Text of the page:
That the proceeding is an equitable action and intervenors' petition bad, because intervenors do not offer to restore property received and throw same in hotch-potch again: Howard v. North, 5 Tex. 290; Folts v. Ferguson, 77 Tex. 301 [ 77 Tex. 301]; Vardeman v. Edwards 21 Tex. 737 [ 21 Tex. 737]; Merrill v. Roberts, 78 Tex. 28.

The appellee brought this suit against appellant Gray to recover a sum of money due by a promissory note which was alleged to be lost, and to enforce a vendor's lien upon a tract of land for the purchase money of which the note was given. The note was payable to George Thomas, formerly the husband of the plaintiff, but who was dead at the time the suit was brought. She alleged that the land for the purchase of which the note was given was the community of herself and her deceased husband, and that he died without issue, leaving her the sole heir of his share of the common estate.

The defendant pleaded a general denial only. But appellant Clara Adams, joined by her husband, filed a petition in intervention, claiming to be entitled to the proceeds of the note, and praying judgment accordingly.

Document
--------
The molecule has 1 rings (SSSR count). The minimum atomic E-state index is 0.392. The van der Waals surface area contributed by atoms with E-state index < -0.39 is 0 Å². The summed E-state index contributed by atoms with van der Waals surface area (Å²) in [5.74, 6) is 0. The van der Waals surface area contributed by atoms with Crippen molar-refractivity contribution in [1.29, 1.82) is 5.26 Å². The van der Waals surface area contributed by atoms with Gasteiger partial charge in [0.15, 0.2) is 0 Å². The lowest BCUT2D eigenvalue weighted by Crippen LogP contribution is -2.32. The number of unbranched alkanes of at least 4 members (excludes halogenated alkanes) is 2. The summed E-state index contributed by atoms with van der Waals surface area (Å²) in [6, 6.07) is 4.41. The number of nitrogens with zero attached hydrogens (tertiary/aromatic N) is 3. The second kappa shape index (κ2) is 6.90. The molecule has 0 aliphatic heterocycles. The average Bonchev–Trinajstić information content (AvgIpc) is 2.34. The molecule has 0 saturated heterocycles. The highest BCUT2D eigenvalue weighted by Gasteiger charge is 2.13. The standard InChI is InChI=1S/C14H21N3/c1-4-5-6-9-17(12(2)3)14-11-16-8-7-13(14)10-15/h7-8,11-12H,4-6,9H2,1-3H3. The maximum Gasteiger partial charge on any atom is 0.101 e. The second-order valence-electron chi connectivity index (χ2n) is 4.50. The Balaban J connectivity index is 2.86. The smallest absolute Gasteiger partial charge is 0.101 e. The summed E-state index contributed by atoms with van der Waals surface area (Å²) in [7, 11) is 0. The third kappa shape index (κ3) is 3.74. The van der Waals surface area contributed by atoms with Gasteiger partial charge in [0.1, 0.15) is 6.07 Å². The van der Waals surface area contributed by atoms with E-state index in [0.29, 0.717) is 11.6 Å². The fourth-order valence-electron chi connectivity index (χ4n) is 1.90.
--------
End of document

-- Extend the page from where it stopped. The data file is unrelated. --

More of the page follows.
A demurrer to the petition in intervention was sustained, and intervenor having declined to amend she was dismissed from the suit. Upon the trial there was a verdict and judgment for the plaintiff as prayed for in her petition. The defendant and the intervenors have both appealed.

During the progress of the trial the plaintiff, being upon the stand as a witness, was asked by her counsel the question, "Is the note sued upon lost?" and thereupon the defendant objected to her answering the question, upon the ground that no affidavit of loss had been filed. The court sustained the objection, but permitted such affidavit to be then filed and the question to be answered. There was no error in the court's ruling prejudicial to the defendant. Before the passage of the statute which allows parties to testify, when it became necessary to prove a lost instrument by secondary evidence, the practice was to permit the party to file an affidavit of the loss addressed to the court, as a predicate to the introduction of evidence of its execution and contents. This was a privilege extended to a party who sought to establish a lost writing, and grew out of the necessity of the case. But since parties are now permitted to testify, we are at a loss to conceive of any reason why they should not be allowed to give testimony of the fact, instead of filing an ex parte affidavit. Such a practice gives the opposite party the opportunity of cross-examination, and he has no grounds of complaint. That the court should have permitted the plaintiff to testify in the first instance without filing the affidavit is not an open question in this court. Blanton v. Ray, 66 Tex. 61. But when the party elects to file an affidavit, we understand it to be a proper practice to permit it to be presented on the trial immediately before he offers his proof of the execution and contents of the instrument.